Last but by no means least is the Porsche 911, which at this budget point gives you many different options. 130′ buys you a 2018-2019 4S or GTS with 450 very healthy horsepower, a GT 3 from 2014-2015 with another 26 hp on top of that or if you prefer, a GT3 from around 2010 with the benefit of a manual gearbox and much more of a race car experience. To me all of these beat the more powerful turbo of the above generations, but that’s a matter of preference and otherwise also a very good alternative that qualifies price-wise. Of course you can also get a 911 for less, including some of the great earlier generations, but that would mean going outside my 400 hp power conditions set above. What all 911’s have in common is quite simply being some of the best sports cars every built, that most of us have memories of in various shapes and forms, and which if serviced correctly are very unlikely to bring you any problems whatsoever. The backside of that is of course that as you see one on practically every street corner it may not feel as special as you would want. That doesn’t change anything to the fact that a 911 is always a very compelling proposition!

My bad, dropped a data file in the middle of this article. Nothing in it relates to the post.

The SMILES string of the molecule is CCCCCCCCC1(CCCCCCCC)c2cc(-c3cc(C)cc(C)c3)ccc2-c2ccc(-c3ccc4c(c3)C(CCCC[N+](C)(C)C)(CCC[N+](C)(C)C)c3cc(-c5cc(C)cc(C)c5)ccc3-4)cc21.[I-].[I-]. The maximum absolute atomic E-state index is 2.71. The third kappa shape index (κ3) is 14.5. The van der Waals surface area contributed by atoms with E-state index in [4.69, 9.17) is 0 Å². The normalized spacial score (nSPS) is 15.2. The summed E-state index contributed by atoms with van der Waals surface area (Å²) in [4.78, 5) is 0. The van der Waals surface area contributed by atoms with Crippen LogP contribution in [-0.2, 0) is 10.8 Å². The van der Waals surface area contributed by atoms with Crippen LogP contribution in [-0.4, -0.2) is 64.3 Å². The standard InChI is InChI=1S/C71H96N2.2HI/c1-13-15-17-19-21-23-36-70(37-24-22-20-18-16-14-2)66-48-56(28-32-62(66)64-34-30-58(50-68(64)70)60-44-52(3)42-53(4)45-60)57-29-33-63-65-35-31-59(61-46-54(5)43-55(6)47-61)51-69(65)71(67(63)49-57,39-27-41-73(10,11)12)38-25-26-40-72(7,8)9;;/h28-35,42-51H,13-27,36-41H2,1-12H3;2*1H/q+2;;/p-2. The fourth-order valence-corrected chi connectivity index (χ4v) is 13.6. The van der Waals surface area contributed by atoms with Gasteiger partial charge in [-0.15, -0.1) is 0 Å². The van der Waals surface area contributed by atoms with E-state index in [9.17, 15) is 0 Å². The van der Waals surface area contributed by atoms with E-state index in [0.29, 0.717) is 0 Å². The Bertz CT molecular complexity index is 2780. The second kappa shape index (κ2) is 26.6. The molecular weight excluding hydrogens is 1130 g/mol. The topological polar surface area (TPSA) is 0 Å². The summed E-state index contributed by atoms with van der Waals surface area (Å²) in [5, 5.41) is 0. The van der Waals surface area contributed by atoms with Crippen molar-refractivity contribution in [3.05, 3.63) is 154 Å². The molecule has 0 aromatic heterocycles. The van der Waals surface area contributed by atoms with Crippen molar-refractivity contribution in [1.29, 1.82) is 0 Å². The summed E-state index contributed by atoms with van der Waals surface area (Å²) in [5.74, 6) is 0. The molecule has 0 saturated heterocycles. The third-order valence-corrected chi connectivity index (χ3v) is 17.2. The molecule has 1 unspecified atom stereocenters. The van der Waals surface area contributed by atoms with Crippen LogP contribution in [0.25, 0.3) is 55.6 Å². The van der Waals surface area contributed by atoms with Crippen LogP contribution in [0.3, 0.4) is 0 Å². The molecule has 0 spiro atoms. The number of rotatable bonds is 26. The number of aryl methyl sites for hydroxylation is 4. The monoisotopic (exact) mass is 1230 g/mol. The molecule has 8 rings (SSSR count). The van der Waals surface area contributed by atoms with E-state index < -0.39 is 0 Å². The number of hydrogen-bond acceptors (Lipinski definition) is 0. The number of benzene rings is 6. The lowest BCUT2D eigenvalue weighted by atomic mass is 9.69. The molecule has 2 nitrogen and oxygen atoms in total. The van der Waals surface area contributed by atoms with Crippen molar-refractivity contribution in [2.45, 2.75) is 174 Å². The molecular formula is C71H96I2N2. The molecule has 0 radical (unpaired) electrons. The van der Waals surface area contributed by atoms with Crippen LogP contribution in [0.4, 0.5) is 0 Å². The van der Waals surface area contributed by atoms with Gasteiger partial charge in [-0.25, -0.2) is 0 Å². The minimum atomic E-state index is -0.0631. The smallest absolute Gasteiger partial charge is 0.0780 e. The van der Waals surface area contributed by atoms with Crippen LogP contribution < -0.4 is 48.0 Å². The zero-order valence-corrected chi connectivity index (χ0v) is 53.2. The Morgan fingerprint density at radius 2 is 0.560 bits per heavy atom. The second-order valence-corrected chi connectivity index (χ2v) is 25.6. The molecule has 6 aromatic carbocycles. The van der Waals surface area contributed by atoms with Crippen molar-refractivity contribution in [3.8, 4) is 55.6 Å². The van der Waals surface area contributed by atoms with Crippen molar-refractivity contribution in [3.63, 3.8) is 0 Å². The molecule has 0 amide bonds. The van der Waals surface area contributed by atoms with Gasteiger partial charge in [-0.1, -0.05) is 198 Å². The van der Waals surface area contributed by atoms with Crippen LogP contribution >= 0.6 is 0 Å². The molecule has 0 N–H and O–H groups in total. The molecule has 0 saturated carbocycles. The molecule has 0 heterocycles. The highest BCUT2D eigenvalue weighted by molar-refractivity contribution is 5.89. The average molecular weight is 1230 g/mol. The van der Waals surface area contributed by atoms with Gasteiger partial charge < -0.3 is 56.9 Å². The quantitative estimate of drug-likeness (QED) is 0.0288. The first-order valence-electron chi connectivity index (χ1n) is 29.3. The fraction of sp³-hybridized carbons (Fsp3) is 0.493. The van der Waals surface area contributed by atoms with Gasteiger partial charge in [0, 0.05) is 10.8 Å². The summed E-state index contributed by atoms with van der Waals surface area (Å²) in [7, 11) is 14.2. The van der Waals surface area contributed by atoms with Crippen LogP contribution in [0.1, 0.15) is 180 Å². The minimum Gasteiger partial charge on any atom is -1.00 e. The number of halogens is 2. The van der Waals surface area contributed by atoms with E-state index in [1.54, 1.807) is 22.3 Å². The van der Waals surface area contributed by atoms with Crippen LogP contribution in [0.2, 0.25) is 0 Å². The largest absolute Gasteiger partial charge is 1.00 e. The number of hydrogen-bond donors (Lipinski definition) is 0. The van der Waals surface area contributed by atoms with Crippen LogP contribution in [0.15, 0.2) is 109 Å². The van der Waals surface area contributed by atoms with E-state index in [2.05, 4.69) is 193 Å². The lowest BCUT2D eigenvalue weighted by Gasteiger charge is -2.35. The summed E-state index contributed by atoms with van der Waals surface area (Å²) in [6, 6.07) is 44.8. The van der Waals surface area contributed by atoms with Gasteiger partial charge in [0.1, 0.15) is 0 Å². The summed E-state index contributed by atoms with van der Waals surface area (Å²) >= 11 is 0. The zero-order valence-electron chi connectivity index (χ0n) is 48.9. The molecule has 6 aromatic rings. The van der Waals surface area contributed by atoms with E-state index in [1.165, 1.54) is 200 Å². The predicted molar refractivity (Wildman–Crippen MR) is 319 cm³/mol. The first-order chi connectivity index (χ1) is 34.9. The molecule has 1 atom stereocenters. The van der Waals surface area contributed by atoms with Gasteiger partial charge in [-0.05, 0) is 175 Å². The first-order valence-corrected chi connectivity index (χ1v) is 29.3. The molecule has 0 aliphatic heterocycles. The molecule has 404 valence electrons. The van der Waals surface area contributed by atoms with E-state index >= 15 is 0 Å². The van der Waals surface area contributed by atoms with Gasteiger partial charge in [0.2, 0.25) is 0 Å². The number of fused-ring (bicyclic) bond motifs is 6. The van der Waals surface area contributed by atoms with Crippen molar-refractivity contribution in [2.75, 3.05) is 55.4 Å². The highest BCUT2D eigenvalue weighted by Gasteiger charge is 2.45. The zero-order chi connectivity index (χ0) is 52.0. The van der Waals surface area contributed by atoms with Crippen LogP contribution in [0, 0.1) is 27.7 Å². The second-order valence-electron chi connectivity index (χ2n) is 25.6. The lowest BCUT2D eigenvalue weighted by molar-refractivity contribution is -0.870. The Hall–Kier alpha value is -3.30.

So there we are – my selection of six sports/supercars around the 130′ mark. Most of them naturally aspirated, which was actually not something I was actively looking for. It’s a really tough choice but seeing you get real supercars as the R8, the MP4 or the 458 for the money, I wouldn’t go for the new Emira and C8 although they’re excellent cars, and neither the 911 as it’s a bit too common for my taste. Of course you would need to drive these three back to back to choose but this is a car surfing exercise and based on that, the 458 takes it in my book. If you’re lucky enough to have the choice in the real world, you’re a lucky person indeed!